Slate extension sits like a rock next to its’ twin and protects him from the strong sea wind

Architects: Mikado Arkitektur
Location: Lauvøya, Averøy, Norway
Year: 2013
Area: 3.229 ft²/ 300 m²
Photo courtesy: Mika Meienberger
Description:

“Older buildings are often poorly adapted to the demands of modern life in terms of functionality and comfort. The staircase is too steep, the house too dark and the floor plan incompatible with new requirements. In addition, such buildings are often listed and must be handled with extra care.

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The solution can be an extension that houses spaces and functions that are difficult to fit in the older building, such as new wet rooms or a more convenient vertical communication. When adding a new building to an old one, the architect has to answer some fundamental questions: Is an affinity with the existing house necessary when designing an extension? If so, what makes one recognise an affinity?

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What level of abstraction can be used without losing the bond between the two buildings?Is the contrast maybe just as important as the affinity? Contrast creates legibility and definition. It highlights the qualities of both the original building and the addition. Strict formal guidelines from the planning authorities were the basis for many of the decisions in the Bestemorstua project.

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The extension was obliged to have a pitched roof at the same angle as the roof of the older building and had to be situated well behind the original house.

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This restriction led to the idea of making a non identical twin with its own strong character, placed side by side with the old house. Like yin and yang, the new and the old part of the house complement each other, both practically and visually. The slate extension sits like a rock next to its’ twin. It anchors its brother firmly to the ground and protects him from the strong sea wind.

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The choice of both shape and material of the extension simultaneously create an affinity and a contrast. The height restrictions from the planning authorities resulted in a split-level floor plan to provide natural light to all rooms in the extension. This solution made the vertical division between floors less prominent and movement through the house effortless. The visual contact between floors, as well as between the building and the landscape outside, enhances the feeling of openness in the house.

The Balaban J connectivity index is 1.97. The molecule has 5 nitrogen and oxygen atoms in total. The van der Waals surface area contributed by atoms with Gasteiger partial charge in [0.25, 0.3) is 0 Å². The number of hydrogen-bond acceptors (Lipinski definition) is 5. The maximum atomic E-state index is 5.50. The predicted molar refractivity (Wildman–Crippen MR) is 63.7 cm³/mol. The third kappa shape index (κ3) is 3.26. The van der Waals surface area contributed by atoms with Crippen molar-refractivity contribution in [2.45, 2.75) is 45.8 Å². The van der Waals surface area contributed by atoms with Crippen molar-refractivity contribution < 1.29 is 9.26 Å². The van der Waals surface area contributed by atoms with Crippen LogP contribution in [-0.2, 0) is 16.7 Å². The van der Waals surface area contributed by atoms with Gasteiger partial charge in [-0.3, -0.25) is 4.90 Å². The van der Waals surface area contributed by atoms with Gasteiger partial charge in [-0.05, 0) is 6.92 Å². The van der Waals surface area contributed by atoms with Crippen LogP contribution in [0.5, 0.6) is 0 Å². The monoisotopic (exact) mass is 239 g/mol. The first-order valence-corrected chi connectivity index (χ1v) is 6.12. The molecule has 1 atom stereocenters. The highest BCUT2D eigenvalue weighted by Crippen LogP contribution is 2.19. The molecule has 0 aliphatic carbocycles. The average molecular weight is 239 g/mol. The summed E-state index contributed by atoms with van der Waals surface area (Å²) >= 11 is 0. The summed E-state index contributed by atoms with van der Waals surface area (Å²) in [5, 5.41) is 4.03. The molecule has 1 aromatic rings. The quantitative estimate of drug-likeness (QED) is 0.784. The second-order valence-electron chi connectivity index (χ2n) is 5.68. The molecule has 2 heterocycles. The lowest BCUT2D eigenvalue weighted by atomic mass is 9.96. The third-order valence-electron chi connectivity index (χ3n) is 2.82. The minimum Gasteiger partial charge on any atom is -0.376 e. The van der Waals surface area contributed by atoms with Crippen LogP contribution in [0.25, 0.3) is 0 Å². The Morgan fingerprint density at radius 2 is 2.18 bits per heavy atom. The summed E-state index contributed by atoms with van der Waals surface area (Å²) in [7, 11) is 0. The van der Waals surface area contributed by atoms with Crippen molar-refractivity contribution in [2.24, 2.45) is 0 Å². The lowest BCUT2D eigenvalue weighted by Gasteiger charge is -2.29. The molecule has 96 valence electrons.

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In order to minimise the physical engagement with the old façade, the extension had to be freestanding, only joined together with the old building by a narrow connection. In spite of its moderate width and its role as a divider between the old and new parts of the house, it was important that the connecting volume and the rest of the extension together formed one single shape. An oblique surface was therefore added that tied the new pitched roof volume to the connection.

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The end product is an extension that combines exciting spatial experiences with the practical requirements of modern family life, whilst meeting the demands of the planning authorities.

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Product Description. When designing Bestemorstua it was important to create an affinity between the new extension and the old house. Choosing a material that related to the existing building was one way to achieve that. The original roof material of the old house is Alta slate so it was natural to also use that for the extension. By letting the slate cover not only the roof but also the wall on the extension, it simultaneously creates an affinity and a contrast to the old house.

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The use of Alta slate forges a bond between a 400-year-old vernacular tradition and new contemporary architecture and between building and the Norwegian archipelago landscape.

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Alta slate, as a material, was crucial to the project’s success, not only visually but also practically. Its strength made it ideal for the harsh coastal weather.

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Alta slate is essentially indestructible and unchangeable. It is also sustainable and maintenance free. Due to the fact that it is a natural material, each slate is unique. At the same time it is just the same as it was 100 or 200 years ago, which means it is perfect for extensions where you want to relate to an original building that uses this material.”

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